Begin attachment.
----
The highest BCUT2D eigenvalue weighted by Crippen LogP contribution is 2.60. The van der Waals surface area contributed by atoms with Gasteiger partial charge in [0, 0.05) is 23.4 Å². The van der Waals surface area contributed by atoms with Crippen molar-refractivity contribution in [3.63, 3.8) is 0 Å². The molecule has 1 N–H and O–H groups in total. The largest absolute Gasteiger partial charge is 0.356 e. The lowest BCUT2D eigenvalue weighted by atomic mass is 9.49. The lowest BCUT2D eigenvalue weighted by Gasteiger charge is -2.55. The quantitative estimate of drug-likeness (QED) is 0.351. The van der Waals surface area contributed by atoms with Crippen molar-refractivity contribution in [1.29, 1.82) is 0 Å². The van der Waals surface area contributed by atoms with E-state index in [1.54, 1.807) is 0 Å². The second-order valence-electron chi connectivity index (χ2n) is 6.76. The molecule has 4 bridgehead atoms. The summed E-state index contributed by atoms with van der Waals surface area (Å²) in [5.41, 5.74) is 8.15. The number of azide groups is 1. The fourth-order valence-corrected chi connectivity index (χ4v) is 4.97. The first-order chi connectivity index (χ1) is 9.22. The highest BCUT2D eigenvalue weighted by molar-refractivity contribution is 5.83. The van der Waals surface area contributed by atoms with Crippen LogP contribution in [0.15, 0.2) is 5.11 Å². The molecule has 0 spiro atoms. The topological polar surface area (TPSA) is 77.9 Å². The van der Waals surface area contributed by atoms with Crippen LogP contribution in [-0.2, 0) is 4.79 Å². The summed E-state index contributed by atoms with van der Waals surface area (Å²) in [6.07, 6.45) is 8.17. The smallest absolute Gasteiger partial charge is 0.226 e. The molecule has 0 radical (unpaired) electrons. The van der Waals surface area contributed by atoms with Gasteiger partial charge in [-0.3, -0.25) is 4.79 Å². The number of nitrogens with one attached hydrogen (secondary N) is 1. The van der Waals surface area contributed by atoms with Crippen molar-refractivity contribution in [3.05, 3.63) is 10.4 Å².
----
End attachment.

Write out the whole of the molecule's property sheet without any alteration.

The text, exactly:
The highest BCUT2D eigenvalue weighted by Crippen LogP contribution is 2.60. The van der Waals surface area contributed by atoms with Gasteiger partial charge in [0, 0.05) is 23.4 Å². The van der Waals surface area contributed by atoms with Crippen molar-refractivity contribution in [3.63, 3.8) is 0 Å². The molecule has 1 N–H and O–H groups in total. The largest absolute Gasteiger partial charge is 0.356 e. The lowest BCUT2D eigenvalue weighted by atomic mass is 9.49. The lowest BCUT2D eigenvalue weighted by Gasteiger charge is -2.55. The quantitative estimate of drug-likeness (QED) is 0.351. The van der Waals surface area contributed by atoms with Crippen molar-refractivity contribution in [1.29, 1.82) is 0 Å². The van der Waals surface area contributed by atoms with E-state index in [1.54, 1.807) is 0 Å². The second-order valence-electron chi connectivity index (χ2n) is 6.76. The molecule has 4 bridgehead atoms. The summed E-state index contributed by atoms with van der Waals surface area (Å²) in [5.41, 5.74) is 8.15. The number of azide groups is 1. The fourth-order valence-corrected chi connectivity index (χ4v) is 4.97. The first-order chi connectivity index (χ1) is 9.22. The highest BCUT2D eigenvalue weighted by molar-refractivity contribution is 5.83. The van der Waals surface area contributed by atoms with Crippen LogP contribution in [0.15, 0.2) is 5.11 Å². The molecule has 0 spiro atoms. The topological polar surface area (TPSA) is 77.9 Å². The van der Waals surface area contributed by atoms with Crippen LogP contribution in [-0.2, 0) is 4.79 Å². The summed E-state index contributed by atoms with van der Waals surface area (Å²) in [6.07, 6.45) is 8.17. The smallest absolute Gasteiger partial charge is 0.226 e. The molecule has 0 radical (unpaired) electrons. The van der Waals surface area contributed by atoms with Gasteiger partial charge in [-0.3, -0.25) is 4.79 Å². The number of nitrogens with one attached hydrogen (secondary N) is 1. The van der Waals surface area contributed by atoms with Crippen molar-refractivity contribution in [3.05, 3.63) is 10.4 Å².